Flu Season and COVID-19: Tips to Combat Illness

As we continue to live through a global pandemic, the flu may not be top-of-mind. However, the seasonal flu, which caused up to 65 million cases and an average of 40,000 deaths in the U.S. alone prior to the pandemic, should not be ignored. For older adults, children younger than five, pregnant women and others at a higher risk for complications, getting the flu vaccine is especially important.

Find out how to prepare for this year’s flu season and explore some tips for staying healthy as the weather starts to turn.

Fighting back flu season

Flu diagnoses tend to spike between fall and winter, though the illness can stick around as late as spring. Because the flu is transmitted through airborne droplets, COVID-19 preventative measures like wearing a mask, practicing social distancing and staying home when you feel sick may help reduce flu transmission. However, the most effective way to avoid contracting and spreading the seasonal flu is to get vaccinated every year.

Getting vaccinated

To stay protected for the duration of the flu season, the CDC recommends getting your vaccine by the end of October, or as soon as possible—and there are a number of places where you can get it. The flu vaccine is recommended for anyone age six months and older, and if you’re 65 years or older you’re eligible for an enhanced flu vaccine, which is specifically designed to create a stronger immune response in older people.

If you’re not already vaccinated for COVID-19 or you’re eligible for a COVID-19 booster, you can safely get both your seasonal flu vaccine and your COVID-19 vaccine or booster during the same visit to protect you from both illnesses.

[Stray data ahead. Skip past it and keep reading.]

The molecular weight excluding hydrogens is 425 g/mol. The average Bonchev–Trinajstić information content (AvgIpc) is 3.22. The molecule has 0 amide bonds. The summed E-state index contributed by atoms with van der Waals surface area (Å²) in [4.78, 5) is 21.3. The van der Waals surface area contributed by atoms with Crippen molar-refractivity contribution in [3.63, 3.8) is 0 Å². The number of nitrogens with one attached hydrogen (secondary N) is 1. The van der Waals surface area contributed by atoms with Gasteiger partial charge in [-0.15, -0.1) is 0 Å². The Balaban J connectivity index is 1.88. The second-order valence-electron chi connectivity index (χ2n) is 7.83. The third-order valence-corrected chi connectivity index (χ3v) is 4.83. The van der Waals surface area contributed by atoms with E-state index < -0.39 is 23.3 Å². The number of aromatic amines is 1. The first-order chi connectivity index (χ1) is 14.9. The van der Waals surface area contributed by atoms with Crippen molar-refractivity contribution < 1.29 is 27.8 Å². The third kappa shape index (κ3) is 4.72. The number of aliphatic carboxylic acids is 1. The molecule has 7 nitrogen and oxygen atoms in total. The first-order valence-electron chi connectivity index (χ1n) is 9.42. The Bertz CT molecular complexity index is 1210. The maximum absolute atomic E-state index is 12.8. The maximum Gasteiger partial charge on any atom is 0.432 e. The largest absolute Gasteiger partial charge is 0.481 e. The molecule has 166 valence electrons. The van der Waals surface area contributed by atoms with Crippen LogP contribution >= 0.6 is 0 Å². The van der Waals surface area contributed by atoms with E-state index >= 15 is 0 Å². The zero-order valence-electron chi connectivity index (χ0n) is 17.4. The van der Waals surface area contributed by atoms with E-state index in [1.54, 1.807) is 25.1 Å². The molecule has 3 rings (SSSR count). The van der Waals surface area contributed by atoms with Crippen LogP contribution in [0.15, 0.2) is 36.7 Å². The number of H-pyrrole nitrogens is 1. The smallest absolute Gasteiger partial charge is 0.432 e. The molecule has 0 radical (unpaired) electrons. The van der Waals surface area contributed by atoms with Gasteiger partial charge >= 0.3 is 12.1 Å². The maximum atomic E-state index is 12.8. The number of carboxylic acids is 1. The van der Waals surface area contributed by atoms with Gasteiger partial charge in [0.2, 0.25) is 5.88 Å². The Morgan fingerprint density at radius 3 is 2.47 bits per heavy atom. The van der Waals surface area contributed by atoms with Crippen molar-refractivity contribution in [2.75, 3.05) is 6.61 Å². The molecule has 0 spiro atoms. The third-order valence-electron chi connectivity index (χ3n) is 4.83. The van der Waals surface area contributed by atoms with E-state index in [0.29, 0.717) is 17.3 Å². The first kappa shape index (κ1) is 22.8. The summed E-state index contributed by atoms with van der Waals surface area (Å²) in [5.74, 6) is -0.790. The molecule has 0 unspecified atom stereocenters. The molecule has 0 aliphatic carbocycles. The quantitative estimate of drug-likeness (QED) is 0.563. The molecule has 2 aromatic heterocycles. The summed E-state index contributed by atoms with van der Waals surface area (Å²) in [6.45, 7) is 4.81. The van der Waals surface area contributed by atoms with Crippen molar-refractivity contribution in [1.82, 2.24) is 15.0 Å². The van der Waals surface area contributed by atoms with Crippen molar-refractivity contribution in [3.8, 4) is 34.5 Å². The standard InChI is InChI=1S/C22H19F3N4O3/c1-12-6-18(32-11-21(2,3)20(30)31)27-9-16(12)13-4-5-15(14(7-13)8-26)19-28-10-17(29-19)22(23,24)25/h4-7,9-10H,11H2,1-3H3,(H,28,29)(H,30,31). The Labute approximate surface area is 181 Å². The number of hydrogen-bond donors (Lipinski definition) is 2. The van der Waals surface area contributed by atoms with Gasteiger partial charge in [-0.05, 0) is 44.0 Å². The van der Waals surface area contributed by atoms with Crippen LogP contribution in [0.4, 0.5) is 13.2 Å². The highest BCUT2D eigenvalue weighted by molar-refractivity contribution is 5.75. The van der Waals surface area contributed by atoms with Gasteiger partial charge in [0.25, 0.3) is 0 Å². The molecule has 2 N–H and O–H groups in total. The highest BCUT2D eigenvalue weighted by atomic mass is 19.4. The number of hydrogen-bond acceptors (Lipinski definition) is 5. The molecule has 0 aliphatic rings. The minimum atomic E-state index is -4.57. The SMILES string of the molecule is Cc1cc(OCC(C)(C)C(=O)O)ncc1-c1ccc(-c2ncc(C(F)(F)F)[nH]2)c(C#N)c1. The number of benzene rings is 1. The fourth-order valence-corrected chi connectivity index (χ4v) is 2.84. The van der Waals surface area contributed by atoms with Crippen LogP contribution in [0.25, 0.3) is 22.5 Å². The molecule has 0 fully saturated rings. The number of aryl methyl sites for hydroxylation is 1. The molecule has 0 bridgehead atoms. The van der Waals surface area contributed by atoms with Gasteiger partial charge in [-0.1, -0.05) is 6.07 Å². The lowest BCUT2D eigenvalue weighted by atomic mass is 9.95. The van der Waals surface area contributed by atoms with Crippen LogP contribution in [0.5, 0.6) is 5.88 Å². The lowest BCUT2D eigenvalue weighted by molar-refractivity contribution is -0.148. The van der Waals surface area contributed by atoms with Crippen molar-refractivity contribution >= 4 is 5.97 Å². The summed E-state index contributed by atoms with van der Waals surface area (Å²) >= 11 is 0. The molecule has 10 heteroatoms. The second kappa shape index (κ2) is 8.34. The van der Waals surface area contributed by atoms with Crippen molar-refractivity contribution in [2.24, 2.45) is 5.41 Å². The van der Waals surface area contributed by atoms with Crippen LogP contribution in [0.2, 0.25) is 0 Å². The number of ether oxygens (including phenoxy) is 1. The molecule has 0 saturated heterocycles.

Catching enough ZZZs

Did you know even a small loss of sleep has been shown to reduce your immunity? Studies show that you’re more likely to get sick after being exposed to a virus if you experience poor sleep or don’t get enough sleep, and that a lack of sleep can also impact how quickly you recover from illnesses like the flu. Help your body build up its natural response to protect itself against illness by getting at least eight hours of sleep regularly. With routine adequate rest, you can help keep your immune system in fighting shape.

Eating and moving well

Another boost for your immune system can come from your kitchen. Eating plenty of nutrient-rich fruits, vegetables and whole grains can help. Many of these foods contain vitamins that can help your body fight off the cold and flu, such as vitamin C, vitamin D, vitamin B6, magnesium and zinc. Daily supplements of these vitamins can also help, as can green tea which is a known source of antioxidants that helps ward off flu viruses.

Is it the seasonal flu, COVID-19, or something else?

Since many symptoms of the seasonal flu overlap with other illnesses like COVID-19, the common cold and seasonal allergies, it can be difficult to know which you might be experiencing. The key differentiating symptom that makes COVID-19 more likely is the loss of taste and smell, notes Dr. Jennifer Young, Assistant Medical Director of Primary Care at Doctor on Demand.

Use this chart to help you determine what your symptoms could mean and the best path forward to caring for your health:

In addition to these tips, the CDC offers even more ways you can stay healthy this flu season amid the ongoing pandemic. Practicing these tips can help keep yourself, your family and others around you safe for months to come.

This article has been updated as of December 7, 2021. To stay up-to-date on the latest healthcare topics such as the future of health care, new ways to be healthy or the business of insurance, sign up to receive our monthly communication:

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